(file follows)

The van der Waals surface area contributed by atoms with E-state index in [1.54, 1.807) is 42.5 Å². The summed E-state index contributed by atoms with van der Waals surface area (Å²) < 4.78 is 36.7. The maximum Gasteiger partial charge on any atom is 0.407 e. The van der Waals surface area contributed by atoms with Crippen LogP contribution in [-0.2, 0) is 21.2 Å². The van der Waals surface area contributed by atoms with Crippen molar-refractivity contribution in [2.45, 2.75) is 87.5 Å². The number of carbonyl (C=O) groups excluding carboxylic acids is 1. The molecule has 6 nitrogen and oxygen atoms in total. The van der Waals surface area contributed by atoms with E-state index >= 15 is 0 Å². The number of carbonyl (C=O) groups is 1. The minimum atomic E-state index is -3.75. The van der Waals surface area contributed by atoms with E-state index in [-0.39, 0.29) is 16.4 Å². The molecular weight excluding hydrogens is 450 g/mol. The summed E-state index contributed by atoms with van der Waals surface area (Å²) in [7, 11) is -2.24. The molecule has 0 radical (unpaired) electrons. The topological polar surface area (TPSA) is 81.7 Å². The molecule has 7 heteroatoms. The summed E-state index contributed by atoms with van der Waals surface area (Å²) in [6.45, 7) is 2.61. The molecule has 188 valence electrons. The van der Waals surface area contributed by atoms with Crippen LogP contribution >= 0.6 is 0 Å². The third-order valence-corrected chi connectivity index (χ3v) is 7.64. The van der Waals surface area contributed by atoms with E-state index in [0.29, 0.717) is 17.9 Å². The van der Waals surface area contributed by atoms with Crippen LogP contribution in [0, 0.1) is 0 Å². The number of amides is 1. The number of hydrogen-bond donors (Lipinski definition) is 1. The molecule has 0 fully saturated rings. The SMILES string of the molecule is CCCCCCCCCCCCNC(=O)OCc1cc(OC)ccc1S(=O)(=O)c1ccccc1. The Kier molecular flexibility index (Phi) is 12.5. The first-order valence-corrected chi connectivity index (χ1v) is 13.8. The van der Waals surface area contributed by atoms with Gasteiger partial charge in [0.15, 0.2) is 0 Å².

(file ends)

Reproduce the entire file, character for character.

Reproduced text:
The van der Waals surface area contributed by atoms with E-state index in [1.54, 1.807) is 42.5 Å². The summed E-state index contributed by atoms with van der Waals surface area (Å²) < 4.78 is 36.7. The maximum Gasteiger partial charge on any atom is 0.407 e. The van der Waals surface area contributed by atoms with Crippen LogP contribution in [-0.2, 0) is 21.2 Å². The van der Waals surface area contributed by atoms with Crippen molar-refractivity contribution in [2.45, 2.75) is 87.5 Å². The number of carbonyl (C=O) groups excluding carboxylic acids is 1. The molecule has 6 nitrogen and oxygen atoms in total. The van der Waals surface area contributed by atoms with E-state index >= 15 is 0 Å². The number of carbonyl (C=O) groups is 1. The minimum atomic E-state index is -3.75. The van der Waals surface area contributed by atoms with E-state index in [-0.39, 0.29) is 16.4 Å². The molecular weight excluding hydrogens is 450 g/mol. The summed E-state index contributed by atoms with van der Waals surface area (Å²) in [7, 11) is -2.24. The molecule has 0 radical (unpaired) electrons. The topological polar surface area (TPSA) is 81.7 Å². The molecule has 7 heteroatoms. The summed E-state index contributed by atoms with van der Waals surface area (Å²) in [6.45, 7) is 2.61. The molecule has 188 valence electrons. The van der Waals surface area contributed by atoms with Crippen LogP contribution >= 0.6 is 0 Å². The third-order valence-corrected chi connectivity index (χ3v) is 7.64. The van der Waals surface area contributed by atoms with E-state index in [0.29, 0.717) is 17.9 Å². The van der Waals surface area contributed by atoms with Crippen LogP contribution in [0, 0.1) is 0 Å². The number of amides is 1. The number of hydrogen-bond donors (Lipinski definition) is 1. The molecule has 0 fully saturated rings. The SMILES string of the molecule is CCCCCCCCCCCCNC(=O)OCc1cc(OC)ccc1S(=O)(=O)c1ccccc1. The Kier molecular flexibility index (Phi) is 12.5. The first-order valence-corrected chi connectivity index (χ1v) is 13.8. The van der Waals surface area contributed by atoms with Gasteiger partial charge in [0.15, 0.2) is 0 Å².